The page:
64. A Dark Room, A Flame

Once more the tangletown streets, the whiff of greenbacks, the thick oak door, the racket when the knocker fell. And then, Jen. Hopeful. Big-eyed. Dressed again in tights that could have been sprayed on, but that’s what the gals wear these days. Not gals of Jen’s age, generally speaking, though so few have kept themselves up to the same extent.

“Charles,” she said. “I’ve been waiting.”

“Leo. He’s sleeping?”

“He’s up but he’ll be down. Not much steam there.”

More than she knew.

Leo looked like he had been dumped on the sofa from an airplane. He wore that delirious grin — mask of a madman! — though in fairness to him it was just the bum deal of old age. The sagging ears and nose, the hang of the jowls, the bugged out eyes and thin lips, all of it together makes a man of Leo’s age look nuts. He deserved something better. We all do.

“Leo,” I said.

“We met?” he replied.

“A time or two.”

Jen rolled her eyes.

I should have asked Duke how long she had. Everyone will be dead some day, no surprise there. But that certainty seems — what’s the word here? Odd? Contradictory? Oppositional? — no way to put this delicately! — that certainty seems bizarrely opposed to the messy, panting reality of having been inside the living body of another, to have felt the pulse and quiver and then to understand that she will be a — oh, why mince words?! — a lifeless slab of meat sooner or later. Sooner, in Jen’s case. Sooner than Leo at any rate.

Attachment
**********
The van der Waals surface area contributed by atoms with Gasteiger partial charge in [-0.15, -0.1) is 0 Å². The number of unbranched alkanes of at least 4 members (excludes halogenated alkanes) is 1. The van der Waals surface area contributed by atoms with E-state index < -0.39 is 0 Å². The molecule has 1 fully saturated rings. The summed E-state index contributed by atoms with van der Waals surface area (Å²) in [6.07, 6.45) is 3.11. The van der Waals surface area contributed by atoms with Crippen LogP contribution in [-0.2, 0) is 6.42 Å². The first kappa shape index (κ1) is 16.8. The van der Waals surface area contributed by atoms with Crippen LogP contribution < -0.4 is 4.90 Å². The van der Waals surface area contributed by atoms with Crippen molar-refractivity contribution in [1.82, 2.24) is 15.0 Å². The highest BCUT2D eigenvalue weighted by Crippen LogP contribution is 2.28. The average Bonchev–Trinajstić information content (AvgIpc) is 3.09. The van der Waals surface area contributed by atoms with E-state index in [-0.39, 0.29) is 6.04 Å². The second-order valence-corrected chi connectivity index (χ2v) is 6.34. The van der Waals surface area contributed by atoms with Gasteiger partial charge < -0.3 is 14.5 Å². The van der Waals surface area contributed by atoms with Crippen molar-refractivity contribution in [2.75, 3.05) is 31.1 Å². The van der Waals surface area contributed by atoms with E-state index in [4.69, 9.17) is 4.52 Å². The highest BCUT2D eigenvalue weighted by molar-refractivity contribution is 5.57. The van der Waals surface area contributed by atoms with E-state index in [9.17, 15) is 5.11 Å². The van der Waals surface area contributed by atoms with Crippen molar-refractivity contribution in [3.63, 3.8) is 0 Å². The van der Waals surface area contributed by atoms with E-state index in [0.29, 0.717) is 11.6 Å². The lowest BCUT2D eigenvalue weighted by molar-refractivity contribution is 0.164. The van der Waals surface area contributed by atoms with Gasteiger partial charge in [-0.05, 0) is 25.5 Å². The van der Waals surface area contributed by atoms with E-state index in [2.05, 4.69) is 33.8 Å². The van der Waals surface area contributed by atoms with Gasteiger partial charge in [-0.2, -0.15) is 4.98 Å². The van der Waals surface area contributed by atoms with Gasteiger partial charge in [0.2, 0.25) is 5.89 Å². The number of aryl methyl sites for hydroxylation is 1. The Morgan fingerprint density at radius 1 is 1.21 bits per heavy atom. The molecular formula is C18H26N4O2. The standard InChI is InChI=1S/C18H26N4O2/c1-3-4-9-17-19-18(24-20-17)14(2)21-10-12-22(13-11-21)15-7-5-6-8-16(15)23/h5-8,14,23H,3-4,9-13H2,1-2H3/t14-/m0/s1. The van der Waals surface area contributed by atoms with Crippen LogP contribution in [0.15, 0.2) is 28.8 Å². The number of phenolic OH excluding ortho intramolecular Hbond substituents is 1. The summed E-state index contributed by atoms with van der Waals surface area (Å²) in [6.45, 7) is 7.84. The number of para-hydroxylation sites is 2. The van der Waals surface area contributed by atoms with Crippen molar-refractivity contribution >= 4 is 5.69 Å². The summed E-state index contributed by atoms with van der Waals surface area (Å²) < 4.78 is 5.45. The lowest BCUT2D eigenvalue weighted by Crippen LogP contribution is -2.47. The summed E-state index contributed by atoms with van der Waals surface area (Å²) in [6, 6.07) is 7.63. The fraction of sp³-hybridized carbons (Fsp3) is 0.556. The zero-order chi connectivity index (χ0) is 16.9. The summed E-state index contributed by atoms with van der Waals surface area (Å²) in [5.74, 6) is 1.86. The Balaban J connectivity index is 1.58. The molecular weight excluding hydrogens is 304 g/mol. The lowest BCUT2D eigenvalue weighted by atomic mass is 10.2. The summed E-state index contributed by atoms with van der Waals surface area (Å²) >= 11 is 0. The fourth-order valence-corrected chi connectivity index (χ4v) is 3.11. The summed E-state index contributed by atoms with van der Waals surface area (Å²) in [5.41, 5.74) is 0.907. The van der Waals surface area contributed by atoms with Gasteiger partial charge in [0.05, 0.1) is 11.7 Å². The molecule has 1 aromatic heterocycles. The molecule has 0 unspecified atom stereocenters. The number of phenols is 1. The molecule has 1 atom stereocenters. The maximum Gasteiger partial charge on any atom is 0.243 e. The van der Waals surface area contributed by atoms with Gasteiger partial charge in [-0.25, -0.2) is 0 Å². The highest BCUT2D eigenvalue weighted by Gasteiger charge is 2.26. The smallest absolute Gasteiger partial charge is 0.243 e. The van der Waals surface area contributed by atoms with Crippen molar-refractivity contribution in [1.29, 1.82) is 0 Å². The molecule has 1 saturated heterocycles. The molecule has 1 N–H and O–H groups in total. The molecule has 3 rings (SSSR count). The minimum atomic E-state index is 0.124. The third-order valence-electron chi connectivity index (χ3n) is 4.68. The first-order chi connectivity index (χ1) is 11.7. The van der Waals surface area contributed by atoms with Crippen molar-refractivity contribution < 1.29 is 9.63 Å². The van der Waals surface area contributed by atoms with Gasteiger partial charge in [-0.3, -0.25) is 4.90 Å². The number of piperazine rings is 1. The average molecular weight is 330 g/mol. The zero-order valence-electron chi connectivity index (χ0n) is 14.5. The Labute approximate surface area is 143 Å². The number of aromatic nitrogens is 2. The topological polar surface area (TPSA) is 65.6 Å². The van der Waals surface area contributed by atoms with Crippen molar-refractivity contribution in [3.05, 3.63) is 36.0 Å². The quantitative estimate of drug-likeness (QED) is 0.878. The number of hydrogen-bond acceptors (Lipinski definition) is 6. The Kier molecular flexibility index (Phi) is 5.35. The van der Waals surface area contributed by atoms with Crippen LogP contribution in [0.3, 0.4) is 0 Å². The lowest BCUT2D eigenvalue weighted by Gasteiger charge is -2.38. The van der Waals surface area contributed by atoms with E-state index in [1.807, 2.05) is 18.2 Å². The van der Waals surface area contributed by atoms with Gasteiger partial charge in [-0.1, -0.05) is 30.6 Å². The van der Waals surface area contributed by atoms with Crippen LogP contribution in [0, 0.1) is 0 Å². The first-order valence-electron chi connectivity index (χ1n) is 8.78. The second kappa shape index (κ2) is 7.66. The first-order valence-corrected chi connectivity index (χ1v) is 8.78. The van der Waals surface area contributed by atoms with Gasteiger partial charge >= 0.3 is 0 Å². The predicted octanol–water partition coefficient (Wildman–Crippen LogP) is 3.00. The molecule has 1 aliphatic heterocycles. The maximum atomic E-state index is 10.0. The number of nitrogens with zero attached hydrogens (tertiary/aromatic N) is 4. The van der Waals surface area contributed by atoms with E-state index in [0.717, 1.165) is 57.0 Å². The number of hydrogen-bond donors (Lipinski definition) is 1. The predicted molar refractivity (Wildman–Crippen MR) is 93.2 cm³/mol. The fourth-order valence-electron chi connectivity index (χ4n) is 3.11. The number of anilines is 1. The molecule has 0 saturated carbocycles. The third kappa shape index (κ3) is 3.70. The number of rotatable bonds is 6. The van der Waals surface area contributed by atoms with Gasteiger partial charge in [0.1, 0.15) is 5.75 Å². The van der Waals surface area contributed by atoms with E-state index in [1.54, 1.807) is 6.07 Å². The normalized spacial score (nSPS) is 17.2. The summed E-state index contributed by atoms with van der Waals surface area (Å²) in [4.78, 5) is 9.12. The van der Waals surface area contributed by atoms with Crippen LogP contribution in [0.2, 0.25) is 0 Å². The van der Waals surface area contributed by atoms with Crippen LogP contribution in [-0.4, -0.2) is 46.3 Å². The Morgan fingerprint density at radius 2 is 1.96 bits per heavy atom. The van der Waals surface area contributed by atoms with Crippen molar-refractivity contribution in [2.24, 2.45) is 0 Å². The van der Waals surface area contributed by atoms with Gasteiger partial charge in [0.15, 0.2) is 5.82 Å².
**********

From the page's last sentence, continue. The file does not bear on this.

“I wonder. If our guest would care for a drink?” Leo said. “I myself, this hour of the day, I am not opposed. What time is it, dear?”

“Eleven thirty.”

“Ah. This hour of the day. I do not say no to blackberry brandy. And you, sir?”

“Eleven thirty. That’s a …”

“Perfect time for a small glass,” said Jen.

“Exactly,” I said.

She took a bottle and three glasses from the sideboard. She filled Leo’s glass and handed it to him.

“You’re not going to kill him off that way,” I said quietly.

“Put him back to sleep at least,” she whispered.

Leo held the glass up to the light. He nodded appreciatively and emptied it. “The warmth,” he said. “That’s what…” He stopped and stared at me. “Who are you?”

“Charles,” said Jen. “It’s Charles.”

“The warmth, Charles. It reminds you. You have a soul. The glow. Of course it’s only alcohol. Still. I’m talking about a dark room, a dark room and then this flame. This burning. It suggests, Charles. It suggests the eter…”

The glass slipped out of Leo’s fingers. It took a while for his eyes to close. For a moment I thought that Duke had it wrong. Jen and I held our breath, waiting. Then Leo gasped, snorted and began, gently, to snore.

“You want to move him to his bed?” I asked.

“Best to leave him. He can sleep anywhere.”

She moved in closer to me.

“What did you find out?”

“You want to go to another room?”

“Doesn’t matter. He barely understands when he’s awake. But if it makes you more comfortable.”

“It would.”

“Is this good news or bad?” She took hold of my elbow and steered me toward the library again.

“It’s complicated,” I said.

Tomorrow: You can’t get enough help

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